4.How do you deal with living pets in your estate plan?





1. We plan to stay in our home with our 3 dogs and 1 cat as long as we can. Over time, we may not replace the dogs, since they are harder. We may have a small dog and cat or something like that.
2. We certainly couldn't move with our existing dogs into a smaller place. Travel is an issue due to the cost of boarding. We found a college girl to house sit and care for them for less than boarding, but she will be gone soon.
3. The older my dad got, the harder it was to care for his cocker spaniel. The cats were much easier for him. This is something we've discussed.
4. Our children have agreed to take them, since they are big animal lovers, too.


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Old 03-27-2015, 11:24 PM   #25
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After my DM's husband died, she insisted I call her every day at first, then at least a couple times a week. This is after decades of very little contact. But she wanted to make sure that if she died someone would report her missing before her dog started eating her. Something else you might want to factor in to your retirement and estate plans.
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Old 03-28-2015, 12:04 AM   #26
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Your GSD is beautiful, Jack.

Tiny dogs are easier, but we've traveled with bigs dogs, and finding hotels usually isn't a problem. Also, many B&B's accept them, or you can sometimes convince an owner if your dog is well trained. The biggest issue we run into with traveling with dogs is what to do with them when we're doing something where they can't accompany us, since we don't leave our dogs unattended in a hotel or B&B except while we grab breakfast. We've sent them to day care or groomers, but if the trip is full of non-dog activities, we board them with the cats. We also have never taken our dogs on a plane, since they are too big for carry-on, and I'm afraid to have them in with cargo. So, we often drive so we can bring them.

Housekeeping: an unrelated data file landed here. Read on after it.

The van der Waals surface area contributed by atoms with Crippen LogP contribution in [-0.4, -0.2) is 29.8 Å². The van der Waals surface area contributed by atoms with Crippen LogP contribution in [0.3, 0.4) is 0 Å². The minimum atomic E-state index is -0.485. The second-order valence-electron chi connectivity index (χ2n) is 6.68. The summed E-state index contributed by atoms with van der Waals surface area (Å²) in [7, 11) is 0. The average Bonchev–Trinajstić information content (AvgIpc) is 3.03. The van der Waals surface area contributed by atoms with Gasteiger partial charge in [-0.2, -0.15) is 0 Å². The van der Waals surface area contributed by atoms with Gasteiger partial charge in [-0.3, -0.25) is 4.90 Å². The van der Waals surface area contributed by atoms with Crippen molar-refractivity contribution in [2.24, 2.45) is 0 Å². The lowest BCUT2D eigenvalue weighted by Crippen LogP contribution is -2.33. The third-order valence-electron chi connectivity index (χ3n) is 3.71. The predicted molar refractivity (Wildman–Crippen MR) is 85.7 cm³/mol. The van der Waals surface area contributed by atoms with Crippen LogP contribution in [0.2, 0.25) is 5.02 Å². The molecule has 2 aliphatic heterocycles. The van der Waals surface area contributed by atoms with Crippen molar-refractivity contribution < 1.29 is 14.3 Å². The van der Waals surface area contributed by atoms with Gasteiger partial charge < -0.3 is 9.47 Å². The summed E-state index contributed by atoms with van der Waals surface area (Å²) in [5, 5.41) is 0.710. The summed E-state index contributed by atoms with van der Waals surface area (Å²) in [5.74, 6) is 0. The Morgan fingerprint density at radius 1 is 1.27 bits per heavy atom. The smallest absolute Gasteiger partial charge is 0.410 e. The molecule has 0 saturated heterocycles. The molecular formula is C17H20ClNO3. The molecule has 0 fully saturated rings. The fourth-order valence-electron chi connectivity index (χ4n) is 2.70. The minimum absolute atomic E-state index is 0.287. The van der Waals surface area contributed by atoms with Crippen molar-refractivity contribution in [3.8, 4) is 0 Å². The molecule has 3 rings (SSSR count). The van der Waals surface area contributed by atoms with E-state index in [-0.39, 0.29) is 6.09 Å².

For your questions:
1. Our pets factored in on where we retired. We have a detached home with a yard with no pet restrictions.
2. Our house has a good yard for the dogs. We've been remodeling, and have removed all carpeting, for easy cleaning.
3. We have 2 big dogs (a 15yr Belgian Sheepdog, and an approx 2yr Yellow Lab) and 3 cats (11, 12, and 16). We will not be getting more cats after these guys pass (unless we inherit my parents cat). I'm in a minority that sees cats as harder work than dogs, and that's why we've decided to just have dogs at some point in the future. Our BSD has Degenerative Myelopathy (a dog disease related to Lou Gehrig's Disease), so we don't know how much longer we'll have with her. We have decided to not get another dog right after she passes, and just have the lab. He's a handful and a half - real potential, but very hyper. He was probably dumped because of his high energy -- we got him when he ran out in front of our car. We may get a second dog when Mack is older and calmer. I've always had dogs, and can't imagine not having at least one dog in my home. We've talked about maybe getting smaller dogs in the future, but right now, we still favor the big ones. I'm only 49, so maybe my opinion will change when I'm in my mid-60's and DH is in his 80's. We'll see.
4. We have family members who will take in our pets if something happens to us (not all to the same ones). We'll do the same for them, if needed. We're all just animal people, and view pets as family, so they won't be left in the cold.